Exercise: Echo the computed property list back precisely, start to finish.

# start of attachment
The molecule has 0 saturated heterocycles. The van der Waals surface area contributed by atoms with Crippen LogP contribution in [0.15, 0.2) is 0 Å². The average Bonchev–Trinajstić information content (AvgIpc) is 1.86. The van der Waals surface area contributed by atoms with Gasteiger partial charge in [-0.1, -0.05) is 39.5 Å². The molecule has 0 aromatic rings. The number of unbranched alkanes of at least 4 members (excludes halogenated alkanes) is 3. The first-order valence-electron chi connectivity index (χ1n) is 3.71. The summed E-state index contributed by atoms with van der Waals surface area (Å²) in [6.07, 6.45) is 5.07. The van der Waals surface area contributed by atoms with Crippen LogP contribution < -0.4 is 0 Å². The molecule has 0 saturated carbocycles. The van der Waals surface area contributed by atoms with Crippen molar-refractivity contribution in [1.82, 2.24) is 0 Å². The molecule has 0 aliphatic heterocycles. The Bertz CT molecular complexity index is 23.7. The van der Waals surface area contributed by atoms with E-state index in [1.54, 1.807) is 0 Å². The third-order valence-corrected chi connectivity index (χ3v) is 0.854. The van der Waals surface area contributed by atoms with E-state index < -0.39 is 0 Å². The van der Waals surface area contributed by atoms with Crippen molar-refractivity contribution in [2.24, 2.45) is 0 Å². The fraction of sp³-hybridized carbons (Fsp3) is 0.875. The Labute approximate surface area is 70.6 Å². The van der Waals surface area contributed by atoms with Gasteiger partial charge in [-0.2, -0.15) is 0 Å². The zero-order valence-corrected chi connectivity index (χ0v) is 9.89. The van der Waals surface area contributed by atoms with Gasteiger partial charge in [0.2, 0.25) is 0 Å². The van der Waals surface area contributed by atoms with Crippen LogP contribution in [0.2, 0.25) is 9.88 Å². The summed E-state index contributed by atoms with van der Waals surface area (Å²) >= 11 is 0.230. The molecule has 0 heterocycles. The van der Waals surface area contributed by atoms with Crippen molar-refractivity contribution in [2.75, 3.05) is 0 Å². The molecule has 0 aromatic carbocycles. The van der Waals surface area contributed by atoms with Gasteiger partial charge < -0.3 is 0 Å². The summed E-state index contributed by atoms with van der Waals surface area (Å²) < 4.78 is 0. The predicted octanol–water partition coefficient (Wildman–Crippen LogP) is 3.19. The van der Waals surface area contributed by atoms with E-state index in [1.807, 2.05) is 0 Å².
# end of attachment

The molecule has 0 saturated heterocycles. The van der Waals surface area contributed by atoms with Crippen LogP contribution in [0.15, 0.2) is 0 Å². The average Bonchev–Trinajstić information content (AvgIpc) is 1.86. The van der Waals surface area contributed by atoms with Gasteiger partial charge in [-0.1, -0.05) is 39.5 Å². The molecule has 0 aromatic rings. The number of unbranched alkanes of at least 4 members (excludes halogenated alkanes) is 3. The first-order valence-electron chi connectivity index (χ1n) is 3.71. The summed E-state index contributed by atoms with van der Waals surface area (Å²) in [6.07, 6.45) is 5.07. The van der Waals surface area contributed by atoms with Crippen LogP contribution < -0.4 is 0 Å². The molecule has 0 saturated carbocycles. The van der Waals surface area contributed by atoms with Crippen molar-refractivity contribution in [1.82, 2.24) is 0 Å². The molecule has 0 aliphatic heterocycles. The Bertz CT molecular complexity index is 23.7. The van der Waals surface area contributed by atoms with E-state index in [1.54, 1.807) is 0 Å². The third-order valence-corrected chi connectivity index (χ3v) is 0.854. The van der Waals surface area contributed by atoms with E-state index < -0.39 is 0 Å². The van der Waals surface area contributed by atoms with Crippen molar-refractivity contribution in [2.24, 2.45) is 0 Å². The fraction of sp³-hybridized carbons (Fsp3) is 0.875. The Labute approximate surface area is 70.6 Å². The van der Waals surface area contributed by atoms with Gasteiger partial charge in [-0.2, -0.15) is 0 Å². The zero-order valence-corrected chi connectivity index (χ0v) is 9.89. The van der Waals surface area contributed by atoms with Gasteiger partial charge in [0.2, 0.25) is 0 Å². The van der Waals surface area contributed by atoms with Crippen LogP contribution in [0.2, 0.25) is 9.88 Å². The summed E-state index contributed by atoms with van der Waals surface area (Å²) >= 11 is 0.230. The molecule has 0 heterocycles. The van der Waals surface area contributed by atoms with Crippen molar-refractivity contribution in [2.75, 3.05) is 0 Å². The molecule has 0 aromatic carbocycles. The van der Waals surface area contributed by atoms with Gasteiger partial charge < -0.3 is 0 Å². The summed E-state index contributed by atoms with van der Waals surface area (Å²) < 4.78 is 0. The predicted octanol–water partition coefficient (Wildman–Crippen LogP) is 3.19. The van der Waals surface area contributed by atoms with E-state index in [1.807, 2.05) is 0 Å².